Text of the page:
Since I know many people love lists, I try to write list posts from time to time. One such list post is “Ten Reasons Why the Pink Ribbon Has Lost Its Appeal” post from last October. A version of it was also published on Huffington Post. It seemed to really strike a chord for many. I was hoping this list could become one of the whittled down variety; but sadly, there’s more to add.
Often times I cannot think quickly enough on my feet, so I find this list to be quite handy when people ask me what’s wrong with pink ribbons (and they do). No matter what your thinking speed might be, it’s nice to have some specific responses ready to go, so this is why I’m sharing this condensed version with you. For more details on my original list, click here.
Ten Problems With the Pink Ribbon!
1. The pink ribbon has morphed into mostly a marketing tool to sell stuff and lots of it.
2. The pink ribbon is used to sell image as well as products. Talk about bang for your buck; I mean ribbon.
3. Pink ribbons are often misleading regarding dollar amounts being spent on breast cancer anything.
4. Sometimes pink ribbons are selling questionable, even possibly cancer causing products. (also known as pinkwashing)
5. Pink ribbons dress up breast cancer often times giving a skewed misrepresentation of this deadly disease.
6. Pink ribbons exclude the men who can and do get breast cancer too.
7. Pink ribbons are entangled with intangibles such as: faith, hope and courage. No, I’m not opposed to these things just the entanglement because they crowd out other genuine feelings like fear, anger and uncertainty.
8. The pink ribbon has turned into the bully of ribbons. Yep, it has!
9. The pink ribbon has too many ties with blatantly sexist breast cancer awareness campaigns. Look around.
10. The results from all this ribboning have not been good enough – unless perhaps you’re selling pink stuff.
New Additions to the List!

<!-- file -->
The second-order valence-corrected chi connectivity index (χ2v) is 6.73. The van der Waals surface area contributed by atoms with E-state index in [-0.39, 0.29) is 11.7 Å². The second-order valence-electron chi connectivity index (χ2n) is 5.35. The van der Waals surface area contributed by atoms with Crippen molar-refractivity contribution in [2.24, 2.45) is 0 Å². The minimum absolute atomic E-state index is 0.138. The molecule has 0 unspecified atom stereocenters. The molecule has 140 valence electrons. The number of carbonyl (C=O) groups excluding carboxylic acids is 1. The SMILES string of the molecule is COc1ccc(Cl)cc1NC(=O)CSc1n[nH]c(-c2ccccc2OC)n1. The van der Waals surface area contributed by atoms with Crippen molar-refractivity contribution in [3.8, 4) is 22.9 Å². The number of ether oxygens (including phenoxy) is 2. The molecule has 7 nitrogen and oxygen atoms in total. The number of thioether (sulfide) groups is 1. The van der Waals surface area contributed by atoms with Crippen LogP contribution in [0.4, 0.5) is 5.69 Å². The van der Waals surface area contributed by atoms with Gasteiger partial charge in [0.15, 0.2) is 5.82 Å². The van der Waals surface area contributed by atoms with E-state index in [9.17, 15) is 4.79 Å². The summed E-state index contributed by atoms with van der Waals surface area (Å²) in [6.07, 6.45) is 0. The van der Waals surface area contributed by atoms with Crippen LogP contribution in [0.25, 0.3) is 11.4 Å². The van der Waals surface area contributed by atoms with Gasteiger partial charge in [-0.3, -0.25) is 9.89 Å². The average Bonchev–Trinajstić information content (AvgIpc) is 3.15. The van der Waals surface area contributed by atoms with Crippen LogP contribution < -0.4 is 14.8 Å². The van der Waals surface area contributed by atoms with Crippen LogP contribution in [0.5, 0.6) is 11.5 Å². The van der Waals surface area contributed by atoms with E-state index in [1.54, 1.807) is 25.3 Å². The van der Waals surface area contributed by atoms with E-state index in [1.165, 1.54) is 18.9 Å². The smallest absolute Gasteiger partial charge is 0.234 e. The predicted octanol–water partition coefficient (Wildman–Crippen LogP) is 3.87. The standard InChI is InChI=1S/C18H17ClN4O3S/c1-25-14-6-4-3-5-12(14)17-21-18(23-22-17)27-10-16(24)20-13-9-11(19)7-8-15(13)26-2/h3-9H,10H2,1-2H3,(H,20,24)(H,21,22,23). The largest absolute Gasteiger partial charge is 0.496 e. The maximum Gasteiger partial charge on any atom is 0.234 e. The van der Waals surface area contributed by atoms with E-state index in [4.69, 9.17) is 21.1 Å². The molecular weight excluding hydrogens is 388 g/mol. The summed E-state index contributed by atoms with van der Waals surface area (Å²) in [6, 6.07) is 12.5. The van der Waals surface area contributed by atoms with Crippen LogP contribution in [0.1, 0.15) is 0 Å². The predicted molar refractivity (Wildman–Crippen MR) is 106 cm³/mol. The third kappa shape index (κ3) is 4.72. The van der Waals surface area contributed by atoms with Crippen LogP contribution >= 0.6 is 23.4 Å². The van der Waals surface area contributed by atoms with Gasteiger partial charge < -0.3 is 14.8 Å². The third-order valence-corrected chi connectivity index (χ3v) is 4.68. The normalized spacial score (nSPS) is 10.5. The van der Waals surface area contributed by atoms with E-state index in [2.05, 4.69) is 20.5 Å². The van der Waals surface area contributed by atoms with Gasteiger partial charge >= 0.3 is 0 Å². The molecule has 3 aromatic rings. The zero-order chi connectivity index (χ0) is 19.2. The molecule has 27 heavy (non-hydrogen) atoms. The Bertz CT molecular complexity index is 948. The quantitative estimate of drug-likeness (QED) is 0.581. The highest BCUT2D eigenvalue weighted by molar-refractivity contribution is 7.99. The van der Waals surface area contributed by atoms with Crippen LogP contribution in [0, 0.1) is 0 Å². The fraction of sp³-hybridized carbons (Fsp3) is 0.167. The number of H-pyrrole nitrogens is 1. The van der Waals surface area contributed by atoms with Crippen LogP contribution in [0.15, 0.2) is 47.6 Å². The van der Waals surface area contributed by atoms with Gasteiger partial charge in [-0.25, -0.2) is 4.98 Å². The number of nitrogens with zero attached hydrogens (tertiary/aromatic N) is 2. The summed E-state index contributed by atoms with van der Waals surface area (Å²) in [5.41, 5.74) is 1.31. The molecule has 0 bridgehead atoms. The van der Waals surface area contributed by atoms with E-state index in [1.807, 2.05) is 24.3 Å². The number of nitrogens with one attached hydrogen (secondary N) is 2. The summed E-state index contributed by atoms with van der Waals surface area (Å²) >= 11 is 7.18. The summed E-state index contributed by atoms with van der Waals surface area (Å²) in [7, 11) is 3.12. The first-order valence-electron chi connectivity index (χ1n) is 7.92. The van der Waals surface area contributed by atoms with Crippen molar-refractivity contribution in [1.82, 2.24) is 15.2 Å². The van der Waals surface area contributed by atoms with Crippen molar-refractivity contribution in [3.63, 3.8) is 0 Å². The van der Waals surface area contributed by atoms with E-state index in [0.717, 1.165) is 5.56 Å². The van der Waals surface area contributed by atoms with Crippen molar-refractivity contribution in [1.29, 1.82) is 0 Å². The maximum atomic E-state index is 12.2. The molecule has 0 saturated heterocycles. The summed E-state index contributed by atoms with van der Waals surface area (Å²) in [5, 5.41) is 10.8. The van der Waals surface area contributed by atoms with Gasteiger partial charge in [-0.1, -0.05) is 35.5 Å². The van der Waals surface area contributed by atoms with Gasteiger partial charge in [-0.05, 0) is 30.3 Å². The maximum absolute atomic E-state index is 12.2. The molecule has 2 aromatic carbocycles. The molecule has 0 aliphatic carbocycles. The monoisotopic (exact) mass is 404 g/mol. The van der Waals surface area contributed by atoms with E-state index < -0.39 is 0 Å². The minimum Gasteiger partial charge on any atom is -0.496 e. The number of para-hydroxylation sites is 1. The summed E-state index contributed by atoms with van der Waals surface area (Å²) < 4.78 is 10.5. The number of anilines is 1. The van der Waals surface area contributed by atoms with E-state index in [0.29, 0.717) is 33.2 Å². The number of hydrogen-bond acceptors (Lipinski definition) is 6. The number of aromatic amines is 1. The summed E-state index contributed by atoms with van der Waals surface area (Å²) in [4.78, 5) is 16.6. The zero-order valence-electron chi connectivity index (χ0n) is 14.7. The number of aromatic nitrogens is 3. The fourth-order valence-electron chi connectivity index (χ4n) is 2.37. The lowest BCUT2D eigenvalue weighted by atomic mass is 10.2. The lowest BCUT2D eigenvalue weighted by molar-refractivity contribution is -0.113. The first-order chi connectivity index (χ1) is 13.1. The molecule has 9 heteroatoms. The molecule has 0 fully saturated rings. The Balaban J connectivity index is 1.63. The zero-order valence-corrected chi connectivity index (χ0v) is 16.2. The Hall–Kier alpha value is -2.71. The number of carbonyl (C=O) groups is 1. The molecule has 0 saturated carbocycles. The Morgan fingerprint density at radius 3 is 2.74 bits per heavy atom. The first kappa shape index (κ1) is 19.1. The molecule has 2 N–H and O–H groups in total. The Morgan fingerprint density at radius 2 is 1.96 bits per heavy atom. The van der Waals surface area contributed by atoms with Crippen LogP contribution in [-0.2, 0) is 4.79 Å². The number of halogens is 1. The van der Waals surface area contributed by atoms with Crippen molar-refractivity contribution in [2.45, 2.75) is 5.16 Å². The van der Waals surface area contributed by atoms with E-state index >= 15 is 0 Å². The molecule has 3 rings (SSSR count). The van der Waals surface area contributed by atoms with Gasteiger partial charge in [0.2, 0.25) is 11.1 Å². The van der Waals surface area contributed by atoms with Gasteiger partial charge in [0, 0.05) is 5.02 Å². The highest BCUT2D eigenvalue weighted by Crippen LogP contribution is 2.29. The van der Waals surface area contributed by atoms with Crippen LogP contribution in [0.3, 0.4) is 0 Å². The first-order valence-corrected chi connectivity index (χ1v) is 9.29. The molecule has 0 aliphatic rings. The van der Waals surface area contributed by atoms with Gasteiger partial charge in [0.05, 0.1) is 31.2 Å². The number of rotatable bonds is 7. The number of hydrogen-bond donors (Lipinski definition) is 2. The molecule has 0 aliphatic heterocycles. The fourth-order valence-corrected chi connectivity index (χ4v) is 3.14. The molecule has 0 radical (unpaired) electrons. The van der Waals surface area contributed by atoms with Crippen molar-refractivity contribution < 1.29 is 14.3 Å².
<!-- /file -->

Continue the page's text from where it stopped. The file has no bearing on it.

11. Another problem with the pink ribbon is how divisive it has become. Sometimes it seems as if there are two sides in breast cancer land, the pink ribbon side and the non-pink ribbon side. Again, I’m not opposed to pink or pink ribbons. I am opposed to overuse and misuse; big difference. Enough with the ribbons! I hope we can all focus on the same goals. Collaboration is sorely needed. Let’s focus on that!
12. Individuals dealing with metastatic disease often feel shut out by all that pink and all those ribbons. I hear this over and over, so even if folks in the land of pink ribbons don’t believe this is true; it still is.
13. Another addition to my list this year is that too often this “pink ribbon entanglement” over-simplifies breast cancer by contributing to the illusion that it isn’t that bad anymore. One example – inflammatory breast cancer is pretty much left out of the awareness conversations. Why? Because it’s rare and anything but simple. Another example – buy something with a pink ribbon and you’ve done your part. Again, way too simple and not the answer.
So there you have it, my 2013 version of what’s wrong the pink ribbon. I’ve probably still only scratched the surface.
Now I’m secretly hoping someone asks you what’s wrong with pink ribbons. If they do, I hope this list helps!
What would you add to the list?
Which one(s) do you find most troubling?
Have you ever been asked, what’s wrong with pink ribbons? If so, what do you say?
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